Judicial Vacancy Commissions

Two states, both having dealt recently with contentious elections, are actively debating the use of Judicial Vacancy Commissions. While they share similar names, the two are dramatically different.

Alabama’s version builds on its pre-existing system where counties are allowed to opt-in into a system that allows for interim judicial vacancies to be filled by a commission that submits names to the Governor. The selected individual serves only the remaining years left in the term, but may run for a full term in the regular, partisan election system. So far, only 8 of Alabama’s 67 counties have the program, with a special constitutional amendment required for each county. However HB 443 would amend the state’s constitution to provide for the use of such commissions in all counties of the state. It was approved as amended by the House Judiciary Committee 2/11/10.

While Alabama’s version is obligatory (the Governor must select from the list of names given by the commission to fill the temporary vacancy), West Virginia’s proposal is explicitly advisory only. HB 4036 and SB 223 would create a Judicial Vacancy Advisory Commission to submit 2-5 names to the Governor when a vacancy occurred in any judicial office. The Governor would be under no obligation to make use of the list, but the list and most of the proceedings of the commission would be open to the public. The House version was approved by that chamber on 2/24/10 and is currently on the Senate floor, having been approved by the Senate Judiciary (3/8/10), and Finance (3/11/10) committees. Probably because of the advance of the House version, the Senate bill has not made it out of committee.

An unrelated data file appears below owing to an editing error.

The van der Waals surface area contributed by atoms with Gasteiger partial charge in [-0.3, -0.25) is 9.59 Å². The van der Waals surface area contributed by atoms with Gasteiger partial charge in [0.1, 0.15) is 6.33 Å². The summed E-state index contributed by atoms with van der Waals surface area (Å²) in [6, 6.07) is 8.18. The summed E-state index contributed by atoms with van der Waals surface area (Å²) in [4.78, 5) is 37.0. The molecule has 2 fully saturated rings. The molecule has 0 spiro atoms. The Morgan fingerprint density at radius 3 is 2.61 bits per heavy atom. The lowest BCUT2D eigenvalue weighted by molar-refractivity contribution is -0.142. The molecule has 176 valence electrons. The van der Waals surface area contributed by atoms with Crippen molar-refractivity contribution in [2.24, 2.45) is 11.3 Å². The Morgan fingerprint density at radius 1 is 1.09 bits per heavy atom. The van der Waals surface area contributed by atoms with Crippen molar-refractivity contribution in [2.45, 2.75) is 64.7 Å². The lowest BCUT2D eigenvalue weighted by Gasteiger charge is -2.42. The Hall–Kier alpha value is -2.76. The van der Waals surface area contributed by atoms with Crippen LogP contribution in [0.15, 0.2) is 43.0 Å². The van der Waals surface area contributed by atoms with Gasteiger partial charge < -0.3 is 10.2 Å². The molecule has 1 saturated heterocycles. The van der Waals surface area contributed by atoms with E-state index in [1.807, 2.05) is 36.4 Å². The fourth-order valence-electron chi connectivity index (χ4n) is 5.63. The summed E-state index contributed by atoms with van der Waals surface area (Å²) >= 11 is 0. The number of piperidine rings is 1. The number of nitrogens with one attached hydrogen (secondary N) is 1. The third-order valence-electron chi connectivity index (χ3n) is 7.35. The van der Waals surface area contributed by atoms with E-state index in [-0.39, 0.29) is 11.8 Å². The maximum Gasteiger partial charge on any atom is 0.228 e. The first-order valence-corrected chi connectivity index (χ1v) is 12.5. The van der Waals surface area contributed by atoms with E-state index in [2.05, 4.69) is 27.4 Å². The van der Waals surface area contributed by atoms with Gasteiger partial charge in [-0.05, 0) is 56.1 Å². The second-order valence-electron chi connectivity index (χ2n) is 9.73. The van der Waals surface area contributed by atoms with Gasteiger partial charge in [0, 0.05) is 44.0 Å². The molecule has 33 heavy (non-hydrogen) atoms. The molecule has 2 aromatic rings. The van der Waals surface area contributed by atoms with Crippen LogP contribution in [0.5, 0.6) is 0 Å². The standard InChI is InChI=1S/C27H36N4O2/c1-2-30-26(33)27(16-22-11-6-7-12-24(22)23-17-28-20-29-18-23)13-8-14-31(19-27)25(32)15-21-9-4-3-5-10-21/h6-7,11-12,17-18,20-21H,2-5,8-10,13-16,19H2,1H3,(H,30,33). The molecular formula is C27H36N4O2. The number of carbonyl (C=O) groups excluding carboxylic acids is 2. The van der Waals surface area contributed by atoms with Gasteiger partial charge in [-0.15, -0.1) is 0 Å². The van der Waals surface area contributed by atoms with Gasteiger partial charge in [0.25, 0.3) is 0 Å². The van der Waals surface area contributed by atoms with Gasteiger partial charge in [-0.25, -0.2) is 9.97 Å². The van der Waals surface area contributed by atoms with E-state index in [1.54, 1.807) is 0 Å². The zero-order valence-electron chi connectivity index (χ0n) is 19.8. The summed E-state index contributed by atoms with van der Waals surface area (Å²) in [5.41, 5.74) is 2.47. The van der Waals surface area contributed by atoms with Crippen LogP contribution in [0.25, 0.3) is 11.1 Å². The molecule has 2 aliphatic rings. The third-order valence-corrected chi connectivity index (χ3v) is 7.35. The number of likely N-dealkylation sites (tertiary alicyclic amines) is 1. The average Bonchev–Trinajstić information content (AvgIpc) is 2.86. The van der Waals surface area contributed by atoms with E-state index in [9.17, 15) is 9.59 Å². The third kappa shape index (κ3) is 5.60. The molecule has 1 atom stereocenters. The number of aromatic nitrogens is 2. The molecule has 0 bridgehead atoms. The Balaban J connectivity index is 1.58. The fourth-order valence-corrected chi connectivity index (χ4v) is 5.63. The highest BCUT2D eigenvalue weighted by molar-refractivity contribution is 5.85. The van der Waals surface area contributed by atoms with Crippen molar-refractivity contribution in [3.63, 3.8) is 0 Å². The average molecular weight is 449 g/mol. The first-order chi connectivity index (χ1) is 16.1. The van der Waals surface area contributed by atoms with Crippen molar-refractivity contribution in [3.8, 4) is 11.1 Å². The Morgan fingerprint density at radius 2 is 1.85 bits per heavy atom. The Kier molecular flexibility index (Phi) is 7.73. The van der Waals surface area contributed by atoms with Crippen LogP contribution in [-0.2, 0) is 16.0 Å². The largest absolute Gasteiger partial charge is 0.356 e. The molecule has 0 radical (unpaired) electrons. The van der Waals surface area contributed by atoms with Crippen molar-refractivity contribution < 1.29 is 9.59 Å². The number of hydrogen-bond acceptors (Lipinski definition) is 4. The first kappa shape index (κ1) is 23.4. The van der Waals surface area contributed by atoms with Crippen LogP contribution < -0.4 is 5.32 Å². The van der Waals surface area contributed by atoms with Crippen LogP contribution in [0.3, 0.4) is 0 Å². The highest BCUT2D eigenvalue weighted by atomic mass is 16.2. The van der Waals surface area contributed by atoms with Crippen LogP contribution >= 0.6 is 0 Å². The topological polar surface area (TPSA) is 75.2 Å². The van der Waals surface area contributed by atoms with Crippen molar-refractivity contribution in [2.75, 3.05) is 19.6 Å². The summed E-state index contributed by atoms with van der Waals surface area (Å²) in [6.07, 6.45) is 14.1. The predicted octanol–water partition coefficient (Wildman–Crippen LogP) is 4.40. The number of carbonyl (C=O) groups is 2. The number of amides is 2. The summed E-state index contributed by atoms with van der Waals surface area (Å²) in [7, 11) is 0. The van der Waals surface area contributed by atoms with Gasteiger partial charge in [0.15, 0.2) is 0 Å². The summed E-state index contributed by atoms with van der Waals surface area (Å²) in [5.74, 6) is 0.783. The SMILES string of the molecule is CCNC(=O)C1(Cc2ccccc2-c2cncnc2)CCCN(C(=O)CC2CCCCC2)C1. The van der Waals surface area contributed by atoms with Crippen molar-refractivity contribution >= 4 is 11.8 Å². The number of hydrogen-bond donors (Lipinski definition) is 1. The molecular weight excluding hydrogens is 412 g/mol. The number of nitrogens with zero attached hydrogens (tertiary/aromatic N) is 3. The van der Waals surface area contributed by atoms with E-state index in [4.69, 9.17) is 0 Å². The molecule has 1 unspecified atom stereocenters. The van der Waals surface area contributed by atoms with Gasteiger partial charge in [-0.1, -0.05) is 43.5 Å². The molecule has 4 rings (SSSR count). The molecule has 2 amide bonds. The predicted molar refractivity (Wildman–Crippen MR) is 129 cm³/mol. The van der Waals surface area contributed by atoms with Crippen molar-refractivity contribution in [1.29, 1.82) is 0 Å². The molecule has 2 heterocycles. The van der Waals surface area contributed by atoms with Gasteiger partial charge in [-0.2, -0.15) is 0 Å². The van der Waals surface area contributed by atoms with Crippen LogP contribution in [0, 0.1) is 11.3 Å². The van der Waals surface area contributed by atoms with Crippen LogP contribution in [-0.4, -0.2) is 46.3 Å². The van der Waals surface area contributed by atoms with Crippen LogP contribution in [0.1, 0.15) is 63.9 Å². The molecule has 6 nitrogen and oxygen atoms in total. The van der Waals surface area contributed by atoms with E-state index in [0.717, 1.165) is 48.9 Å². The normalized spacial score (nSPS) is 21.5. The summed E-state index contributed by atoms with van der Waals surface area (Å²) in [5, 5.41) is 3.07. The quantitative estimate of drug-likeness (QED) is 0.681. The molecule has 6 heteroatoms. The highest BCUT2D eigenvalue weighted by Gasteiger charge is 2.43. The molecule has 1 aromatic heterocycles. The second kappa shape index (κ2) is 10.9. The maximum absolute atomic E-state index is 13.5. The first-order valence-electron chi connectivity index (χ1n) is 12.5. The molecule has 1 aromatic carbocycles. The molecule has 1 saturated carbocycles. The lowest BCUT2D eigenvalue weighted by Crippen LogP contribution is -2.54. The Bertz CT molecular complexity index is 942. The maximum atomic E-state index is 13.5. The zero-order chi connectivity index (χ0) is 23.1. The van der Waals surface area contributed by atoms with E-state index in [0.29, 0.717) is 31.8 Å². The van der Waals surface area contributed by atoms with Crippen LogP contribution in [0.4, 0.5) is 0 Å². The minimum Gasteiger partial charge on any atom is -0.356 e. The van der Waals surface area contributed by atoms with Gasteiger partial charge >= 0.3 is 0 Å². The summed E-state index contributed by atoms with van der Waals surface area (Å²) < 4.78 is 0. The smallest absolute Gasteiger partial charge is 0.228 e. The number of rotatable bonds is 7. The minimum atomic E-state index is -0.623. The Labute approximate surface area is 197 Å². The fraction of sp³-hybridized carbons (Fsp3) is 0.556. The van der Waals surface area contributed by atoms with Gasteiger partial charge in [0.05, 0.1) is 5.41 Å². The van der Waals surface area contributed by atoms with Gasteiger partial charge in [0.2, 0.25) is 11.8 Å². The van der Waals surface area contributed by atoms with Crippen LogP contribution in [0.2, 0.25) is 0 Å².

Boosting the minimum years admitted to the bar to be a judge

Several weeks ago we looked several states looking to do away with non-attorney judges. Other states are looking at increasing the minimum number of years an attorney must practice law (or at least be admitted to the bar) before becoming a judge. For example, Alabama in 2009 passed a law (SB 28) requiring a minimum number of years to serve on certain courts: 10 for the appellate courts (Supreme, Civil Appeals, Criminal Appeals), 5 for Circuit, 3 for District.

In 2010, Illinois, which currently requires only that a would-be jurist be admitted to the bar, is considering requiring (HCA 57)  a set number of years or practice before reaching certain courts: 15 years for their  Supreme Court, 12 for their Appellate Court, and 10 for their Circuit Court.

Also active this year, New Jersey is considering (SCR 83) increasing from 10 years to 15  its existing minimum  for the Supreme Court, the Appellate Division of the Superior Court (i.e. the state’s intermediate appellate court), and the Superior Court.